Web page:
Top Industries That Benefit From Spanish Document Translation

In this age of globalization, working with a professional translation services company is a non-negotiable option for global industries.

 

And when it comes to one of the most in-demand languages for translation, Spanish holds a top spot. It is, after all, poised to be one of the top languages of the future. A 2012 U.S. CensusBy Pew Research Centerestimated that the US will have the most number of Spanish speakers in the world by year

2050. Currently, it is spoken by almost half a billion people around the world, specifically in 44 countries where it is a primary or secondary language. Online, it is the second most used language, with over 80 million using the Hispanic language on Facebook.By Pew Research Center

 

Given these, it is easy to understand why Spanish document translation is almost a mandatory process in many companies and industries around the world.

 

Here are three of those industries.

 

  1. Legal. Whether it’s a legal contract, a last will and testament, or immigration documents, among others, the legal profession is one of the top industries that require professional Spanish document translation The smallest error can drastically affect a legal procedure so working with a proven reliable professional is a must for law firms.

 

 

  1. In an industry where miscommunication can spell the difference between life and death, Spanish document translation is definitely a vital service. Medical translation is often used for hospital manuals and for translating medical terms, diseases or medicine instructions.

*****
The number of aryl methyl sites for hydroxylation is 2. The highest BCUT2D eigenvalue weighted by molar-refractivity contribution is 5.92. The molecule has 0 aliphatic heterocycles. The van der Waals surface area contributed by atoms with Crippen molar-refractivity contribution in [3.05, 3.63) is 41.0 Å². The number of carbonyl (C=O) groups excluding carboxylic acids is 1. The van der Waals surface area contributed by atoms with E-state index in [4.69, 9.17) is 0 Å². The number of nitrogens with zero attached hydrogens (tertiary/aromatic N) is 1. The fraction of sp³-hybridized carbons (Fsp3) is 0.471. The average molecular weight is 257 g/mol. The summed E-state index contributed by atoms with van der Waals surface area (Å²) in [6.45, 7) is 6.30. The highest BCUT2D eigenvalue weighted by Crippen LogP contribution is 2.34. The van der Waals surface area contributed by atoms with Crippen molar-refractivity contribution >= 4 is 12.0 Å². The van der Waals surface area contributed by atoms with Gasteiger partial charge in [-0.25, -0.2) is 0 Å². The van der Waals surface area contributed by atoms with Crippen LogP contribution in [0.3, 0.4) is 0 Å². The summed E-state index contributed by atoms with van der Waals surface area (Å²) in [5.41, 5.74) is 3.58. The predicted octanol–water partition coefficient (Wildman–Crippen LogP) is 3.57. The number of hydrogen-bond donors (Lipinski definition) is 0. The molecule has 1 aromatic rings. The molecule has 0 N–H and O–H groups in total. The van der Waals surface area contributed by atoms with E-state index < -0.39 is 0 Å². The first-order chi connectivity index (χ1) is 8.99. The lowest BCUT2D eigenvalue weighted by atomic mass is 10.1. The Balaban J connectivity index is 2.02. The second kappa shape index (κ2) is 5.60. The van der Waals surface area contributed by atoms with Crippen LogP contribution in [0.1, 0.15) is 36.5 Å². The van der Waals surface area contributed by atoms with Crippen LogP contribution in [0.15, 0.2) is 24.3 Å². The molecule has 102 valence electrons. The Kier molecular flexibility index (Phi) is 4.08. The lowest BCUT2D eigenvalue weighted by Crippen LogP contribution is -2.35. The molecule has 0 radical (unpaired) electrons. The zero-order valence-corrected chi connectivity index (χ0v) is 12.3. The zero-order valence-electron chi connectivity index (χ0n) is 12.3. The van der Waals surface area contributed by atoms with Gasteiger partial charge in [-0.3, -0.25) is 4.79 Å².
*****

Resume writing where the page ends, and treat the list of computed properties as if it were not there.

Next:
1. Spanish document translation for this industry is often in the form of website translation. For HR practitioners, employee manuals are also often translated especially if the company is global and employs people of various nationalities.

 

According to Salvador Ordorica, general manager of California-based The Spanish Group, it is important to check the background of the Spanish document translation service provider before engaging with them. “Ask questions. Look for credentials. It is not enough that they just know Spanish. When it comes to translation, what’s most important is knowing how to juggle that language with a second one, and knowing the nuances of each language,” he said.

 

A good criterion, Ordorica adds, is when a Spanish document translation service provider is focused only on the Hispanic language. He explained, “This helps ensure better quality output. In a translation services company that boasts of translating dozens of languages, you can be fairly certain that a lot of multi-tasking is involved, and this can affect the quality of the translation.”

 

 


 

 

 

Lorenzo Saavedra is a San Francisco-based Colombian writer. He has a degree in Journalism and Economics from the University of Miami where he graduated with Latin honors. He is fluent in Spanish, English, Italian, and also speaks “some Arabic.”

 

 

During his time in the university, he wrote about Cuban-American population and relations, and the incorporation of Cuban-Americans into mainstream American society.

 

Lorenzo juggles his time between working as a freelance writer and travelling which is also a source of inspiration for many of his works. His favorite topics are politics and social issues, literary and film criticism, and business.

 

 

Lorenzo enjoys going to the beach and learning about new languages.

 

 

Reference:

 

http://www.middleburyinteractive.com/blogs/post/spanish-is-the-language-of-the-future

 

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